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Set entirely in Italy, The
Life Aquatic with Steve Zissou follows famed oceanographer Steve Zissou (Bill Murray)
as he sets out to find the shark that ate his longtime partner (played by Seymour Cassel). Steve is an underwater filmmaker a la Jacques
Cousteau, and his last few films have been tanking at the box office. Seeing in his friends unfortunate death an
opportunity to reclaim the old magic, he sees to it that their most ambitious adventure to
date will also be their most important film yet.
Its certainly Wes Andersons most ambitious to date. Its also a rambling, rambunctious mess, so chock-full of explosions and Portuguese David Bowie covers and a bizarre firefight with Filipino pirates that its easy to forget that theres hardly any dramatic pull at all. The Life Aquatic isat its besta charming misfire. The wit is piled on in scads, but theres no real payoff. Its hardly ever funny, at least not the way Jason Schwartzmans angsty underachiever was in Rushmore, or Owen Wilsons sympathetically inept burglar was in Bottle Rocket. It bears the stamp of a Wes Anderson film, but its the only one so far that doesnt sting you at some point with a little soulful significance.
And despite his winning smirk, Murray must bear some of the blame. The man is a delight to watch onscreen and Anderson makes no bones about the fact that he made Aquatic just to pal around with Murray in a gorgeous foreign country. But anyone who remembers Murrays backhanded shout-out to his caststill lounging across the pond on the films hyper-extended shootduring last years Golden Globes, saw a confused and irritated man and Murrays performance reflects that. His Steve Zissou is a genial, if antiquated specimen.
Zooming about on underwater gear from the old days (his mini-sub bears the name of his first wife, crossed-out in favor of the less personal Deep Search), Team Zissou still leads a pretty cushy existence. Not even the appearance of Steves long-estranged son Ned (Owen Wilson, in a bogus southern accent and lame Air Kentucky pilots get-up) can shake up the proceedings all that much. Ultimately, the big hang-up for The Life Aquatic is its lack of any pressing hang-ups. Steve has neither the self-hatred of Murrays complacent dad in Rushmore, who declared war on a teenager over the attention of a pre-school teacher, nor the crass salesmanship of Gene Hackmans Royal Tenenbaum, who faked cancer to worm his back into his abandoned family (the missing-father dynamic fomenting here is threatening to turn Anderson into a twee Steven Spielberg). And without an urgent emotional fulcrum, Andersons films quickly devolve into idiosyncratic fairy-tales in retro jogging suits.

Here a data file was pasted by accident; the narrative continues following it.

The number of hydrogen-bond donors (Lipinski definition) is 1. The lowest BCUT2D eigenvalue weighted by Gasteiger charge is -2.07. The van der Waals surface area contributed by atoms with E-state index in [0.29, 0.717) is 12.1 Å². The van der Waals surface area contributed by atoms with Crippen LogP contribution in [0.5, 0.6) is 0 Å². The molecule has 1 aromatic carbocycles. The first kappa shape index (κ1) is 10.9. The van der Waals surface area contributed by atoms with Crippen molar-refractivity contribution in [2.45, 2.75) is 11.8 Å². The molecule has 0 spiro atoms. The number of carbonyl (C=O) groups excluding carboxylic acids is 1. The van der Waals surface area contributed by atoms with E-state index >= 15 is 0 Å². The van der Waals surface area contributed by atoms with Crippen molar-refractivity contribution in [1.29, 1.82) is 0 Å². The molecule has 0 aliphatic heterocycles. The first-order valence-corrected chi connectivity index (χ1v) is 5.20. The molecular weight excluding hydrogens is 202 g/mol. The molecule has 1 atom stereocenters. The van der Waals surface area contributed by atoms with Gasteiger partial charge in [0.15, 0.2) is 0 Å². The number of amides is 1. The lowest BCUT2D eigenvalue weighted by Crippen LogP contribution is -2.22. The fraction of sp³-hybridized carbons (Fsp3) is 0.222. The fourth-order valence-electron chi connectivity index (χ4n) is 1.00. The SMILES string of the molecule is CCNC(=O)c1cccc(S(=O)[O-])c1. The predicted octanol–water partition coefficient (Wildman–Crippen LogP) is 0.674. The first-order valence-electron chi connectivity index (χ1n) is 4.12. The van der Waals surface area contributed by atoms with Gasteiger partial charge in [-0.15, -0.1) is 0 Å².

The Life Aquatic presents a sticky critical situation. While the film will likely be a crushing disappointment for any Anderson fan, who outside his circle of followers will see it? A finicky, cultish filmmaker who has inspired a legion of finicky, cultish fans, Andersons films never had the teeth for true crossover appeal in the first place. Instead theyve glided by on their characters wounded deadpan throwaways and symmetrical framing. Drunk on chianti and an inflated budget, Anderson wastes a lot of talent here; Anjelica Huston, so wonderful in Tenenbaums, disappears as a shrill heiress, reduced to smoking brown-wrapped cigarettes in every scene. Jeff Goldblum turns up as Alistair Hennessey, Steves main rival in oceanography (Be nice to Alistair, hes my nemesis), but hes given nothing to do except be rich and ambiguously gay. On the other hand, Bud Cort (Harold from Harold and Maude) milks his every moment for big laughs as a bond-company stooge who tags along on the big mission. Andersons biggest problem in the past has been drowning his characters in his production design, so its sad to see the filmmaker himself sinking under the weight of his own ambition.
- Jesse Paddock